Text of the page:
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How Sanday’s Machair Supports Endangered Bees

by Tegan Getano

While pockets of machair line the soft coasts of several of Orkney’s islands, Sanday contains the richest example of this rare and precious habitat.

the curve of the Sanday coastline with the white sandy beach and behind  it the machair
Looking South West along Sand Ayre toward Woo, Sanday by Peter Amsden

Cushioned by protective dune networks, machair grasslands support the rare and common flowering plants that make this habitat a refuge for endangered species of pollinating bee in an increasingly inhospitable world.

One such species is the charismatic Great Yellow Bumblebee (Bombus distinguendus). Once found throughout Great Britain, over 80% of the species’ range has disappeared over the last century, and it is now only found in Scotland’s machair habitats.

the great yellow bumblebee bee on some clover

Other bees highlighted in the UK Biodiversity Action Plan (UK BAP) for conservation that can also be found on Sanday are the moss carder bee (B muscorum) and the northern colletes bee (Colletes floralis).

The development of effective conservation efforts for machair and its rare pollinators relies on a full understanding of the functioning of this habitat, including its response to change.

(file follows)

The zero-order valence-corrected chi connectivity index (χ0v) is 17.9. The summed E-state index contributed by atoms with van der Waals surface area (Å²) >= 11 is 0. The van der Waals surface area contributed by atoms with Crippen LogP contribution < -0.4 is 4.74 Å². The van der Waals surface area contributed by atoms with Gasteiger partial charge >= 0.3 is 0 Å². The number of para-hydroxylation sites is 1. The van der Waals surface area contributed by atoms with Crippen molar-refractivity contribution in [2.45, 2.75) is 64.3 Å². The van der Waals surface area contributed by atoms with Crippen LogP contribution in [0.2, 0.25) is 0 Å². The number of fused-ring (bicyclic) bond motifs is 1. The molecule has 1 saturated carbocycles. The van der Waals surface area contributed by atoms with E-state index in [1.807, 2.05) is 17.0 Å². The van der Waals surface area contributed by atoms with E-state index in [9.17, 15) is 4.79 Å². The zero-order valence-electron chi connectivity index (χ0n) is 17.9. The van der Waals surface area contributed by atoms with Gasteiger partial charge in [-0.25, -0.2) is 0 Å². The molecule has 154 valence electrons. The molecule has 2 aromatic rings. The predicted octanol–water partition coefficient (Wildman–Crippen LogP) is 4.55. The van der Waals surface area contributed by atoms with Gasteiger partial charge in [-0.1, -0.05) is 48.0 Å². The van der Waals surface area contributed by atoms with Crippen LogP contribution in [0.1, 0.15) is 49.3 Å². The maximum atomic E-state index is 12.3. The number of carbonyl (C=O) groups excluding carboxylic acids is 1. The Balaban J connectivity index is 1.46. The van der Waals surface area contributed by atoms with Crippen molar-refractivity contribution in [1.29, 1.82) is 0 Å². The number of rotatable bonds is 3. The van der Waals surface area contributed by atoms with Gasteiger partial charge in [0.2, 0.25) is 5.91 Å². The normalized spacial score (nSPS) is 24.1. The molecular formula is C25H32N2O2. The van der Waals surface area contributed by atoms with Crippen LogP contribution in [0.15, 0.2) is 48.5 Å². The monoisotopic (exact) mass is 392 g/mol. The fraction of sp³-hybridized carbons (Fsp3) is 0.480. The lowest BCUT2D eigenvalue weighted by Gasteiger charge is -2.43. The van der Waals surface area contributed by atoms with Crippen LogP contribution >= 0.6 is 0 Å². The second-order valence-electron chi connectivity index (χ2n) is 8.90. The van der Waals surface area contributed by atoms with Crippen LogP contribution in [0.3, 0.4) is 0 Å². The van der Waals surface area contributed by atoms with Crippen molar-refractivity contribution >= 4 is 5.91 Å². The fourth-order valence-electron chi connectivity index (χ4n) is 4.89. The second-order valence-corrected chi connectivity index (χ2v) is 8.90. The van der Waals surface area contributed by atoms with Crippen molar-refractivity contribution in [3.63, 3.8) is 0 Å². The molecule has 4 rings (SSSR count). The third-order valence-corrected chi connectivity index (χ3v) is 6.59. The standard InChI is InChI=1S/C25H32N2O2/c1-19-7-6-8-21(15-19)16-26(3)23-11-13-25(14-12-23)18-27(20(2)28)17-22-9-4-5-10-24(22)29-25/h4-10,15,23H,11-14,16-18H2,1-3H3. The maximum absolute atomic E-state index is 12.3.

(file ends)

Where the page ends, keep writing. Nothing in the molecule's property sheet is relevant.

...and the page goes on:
As part of a PhD project, University of Aberdeen student Tegan Gaetano is researching patterns of environmental change and its principal drivers among Scotland’s different machair habitats, including Sanday.

This research aims to identify patterns of change – both positive and negative – among machair habitats as well as traits that correspond with resilience over time.

Along with two University of Aberdeen Honours students, Marianne Richards and Kayleigh Watt, Tegan conducted a field assessment of the machair habitats of Sanday and their bee inhabitants in August 2023.

the three young women outside standing together with their nets and recording equipment
L to T Kayleigh Watt, Tegan Getano, Marianne Richards

Ultimately, this research intends to help conservationists and community members take actionable steps to preserve Scotland’s machair and its bees for years to come.

This research is being conducted in collaboration with researchers at Queen’s University Belfast, The James Hutton Institute and The Bumblebee Conservation Trust.    

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